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Little Dorrit

11.
Let Loose
A late, dull autumn night was closing in upon the river Saone. The stream, like a
sullied looking-glass in a gloomy place, reflected the clouds heavily; and the low
banks leaned over here and there, as if they were half curious, and half afraid, to
see their darkening pictures in the water. The flat expanse of country about
Chalons lay a long heavy streak, occasionally made a little ragged by a row of
poplar trees against the wrathful sunset. On the banks of the river Saone it was
wet, depressing, solitary; and the night deepened fast.
One man slowly moving on towards Chalons was the only visible figure in the
landscape. Cain might have looked as lonely and avoided. With an old sheepskin
knapsack at his back, and a rough, unbarked stick cut out of some wood in his
hand; miry, footsore, his shoes and gaiters trodden out, his hair and beard
untrimmed; the cloak he carried over his shoulder, and the clothes he wore,
sodden with wet; limping along in pain and difficulty; he looked as if the clouds
were hurrying from him, as if the wail of the wind and the shuddering of the grass
were directed against him, as if the low mysterious plashing of the water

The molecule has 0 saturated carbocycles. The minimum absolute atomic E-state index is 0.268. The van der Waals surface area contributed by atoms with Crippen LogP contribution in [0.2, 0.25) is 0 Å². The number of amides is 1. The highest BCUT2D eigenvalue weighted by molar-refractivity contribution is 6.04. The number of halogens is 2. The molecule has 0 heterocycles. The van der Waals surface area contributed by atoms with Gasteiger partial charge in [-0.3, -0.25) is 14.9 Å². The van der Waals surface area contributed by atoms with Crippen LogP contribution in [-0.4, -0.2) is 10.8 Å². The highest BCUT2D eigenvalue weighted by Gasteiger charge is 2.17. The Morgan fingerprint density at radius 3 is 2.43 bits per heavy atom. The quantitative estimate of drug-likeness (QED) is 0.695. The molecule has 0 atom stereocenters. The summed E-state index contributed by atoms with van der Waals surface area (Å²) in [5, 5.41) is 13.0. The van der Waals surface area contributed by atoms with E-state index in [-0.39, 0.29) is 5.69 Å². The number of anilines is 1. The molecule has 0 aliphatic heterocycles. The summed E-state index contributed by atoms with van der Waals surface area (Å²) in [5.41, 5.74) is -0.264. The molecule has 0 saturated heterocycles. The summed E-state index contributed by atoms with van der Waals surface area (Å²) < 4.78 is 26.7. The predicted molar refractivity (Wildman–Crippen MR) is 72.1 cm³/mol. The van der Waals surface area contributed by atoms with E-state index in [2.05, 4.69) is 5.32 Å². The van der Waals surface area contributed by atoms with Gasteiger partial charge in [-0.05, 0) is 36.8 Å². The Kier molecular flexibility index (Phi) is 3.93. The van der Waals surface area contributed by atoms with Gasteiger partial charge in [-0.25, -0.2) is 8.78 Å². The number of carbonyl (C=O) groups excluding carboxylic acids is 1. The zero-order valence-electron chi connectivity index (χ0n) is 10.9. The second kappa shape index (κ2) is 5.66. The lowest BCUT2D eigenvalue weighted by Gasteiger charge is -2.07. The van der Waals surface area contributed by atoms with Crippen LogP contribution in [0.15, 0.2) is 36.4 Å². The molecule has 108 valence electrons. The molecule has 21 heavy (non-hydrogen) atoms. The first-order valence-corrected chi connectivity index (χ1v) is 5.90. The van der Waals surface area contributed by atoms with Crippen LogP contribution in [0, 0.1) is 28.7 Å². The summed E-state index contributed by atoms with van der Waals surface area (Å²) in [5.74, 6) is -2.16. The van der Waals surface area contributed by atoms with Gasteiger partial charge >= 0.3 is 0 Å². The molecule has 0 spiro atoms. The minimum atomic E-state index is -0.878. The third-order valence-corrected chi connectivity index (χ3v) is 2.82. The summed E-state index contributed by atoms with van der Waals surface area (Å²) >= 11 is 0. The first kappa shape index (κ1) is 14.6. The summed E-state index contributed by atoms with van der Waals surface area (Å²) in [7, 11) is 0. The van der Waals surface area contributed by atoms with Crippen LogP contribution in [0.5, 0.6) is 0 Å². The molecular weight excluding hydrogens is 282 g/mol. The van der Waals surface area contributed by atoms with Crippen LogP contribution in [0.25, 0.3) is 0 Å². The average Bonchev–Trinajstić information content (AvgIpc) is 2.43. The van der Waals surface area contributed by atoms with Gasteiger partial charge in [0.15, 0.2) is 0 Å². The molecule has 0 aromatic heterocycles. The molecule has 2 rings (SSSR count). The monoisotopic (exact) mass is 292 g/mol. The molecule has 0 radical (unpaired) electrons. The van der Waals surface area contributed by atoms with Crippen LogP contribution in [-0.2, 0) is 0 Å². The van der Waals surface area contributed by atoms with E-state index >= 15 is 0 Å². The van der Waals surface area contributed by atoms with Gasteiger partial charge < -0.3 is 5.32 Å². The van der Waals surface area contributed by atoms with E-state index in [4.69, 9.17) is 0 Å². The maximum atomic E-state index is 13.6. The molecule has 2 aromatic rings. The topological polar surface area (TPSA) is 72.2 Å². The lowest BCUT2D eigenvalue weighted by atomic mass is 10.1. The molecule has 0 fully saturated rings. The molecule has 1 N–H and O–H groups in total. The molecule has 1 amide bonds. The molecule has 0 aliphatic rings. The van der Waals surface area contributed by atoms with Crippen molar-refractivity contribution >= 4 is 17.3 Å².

murmured at him, as if the fitful autumn night were disturbed by him.
He glanced here, and he glanced there, sullenly but shrinkingly; and sometimes
stopped and turned about, and looked all round him. Then he limped on again,
toiling and muttering.
'To the devil with this plain that has no end! To the devil with these stones that
cut like knives! To the devil with this dismal darkness, wrapping itself about one
with a chill! I hate you!'
And he would have visited his hatred upon it all with the scowl he threw about
him, if he could. He trudged a little further; and looking into the distance before
him, stopped again. 'I, hungry, thirsty, weary. You, imbeciles, where the lights are
yonder, eating and drinking, and warming yourselves at fires! I wish I had the
sacking of your town; I would repay you, my children!'
But the teeth he set at the town, and the hand he shook at the town, brought the
town no nearer; and the man was yet hungrier, and thirstier, and wearier, when
his feet were on its jagged pavement, and he stood looking about him.
There was the hotel with its gateway, and its savoury smell of cooking; there was
the cafe with its bright windows, and its rattling of dominoes; there was the dyer's
with its strips of red cloth on the doorposts; there was the silversmith's with its
earrings, and its offerings for altars; there was the tobacco dealer's with its lively
group of soldier customers coming out pipe in mouth; there were the bad odours
of the town, and the rain and the refuse in the kennels, and the faint lamps slung
across the road, and the huge Diligence, and its mountain of luggage, and its six
grey horses with their tails tied up, getting under weigh at the coach office. But no
small cabaret for a straitened traveller being within sight, he had to seek one
round the dark corner, where the cabbage leaves lay thickest, trodden about the
public cistern at which women had not yet left off drawing water. There, in the
back street he found one, the Break of Day. The curtained windows clouded the
Break of Day, but it seemed light and warm, and it announced in legible
 
 
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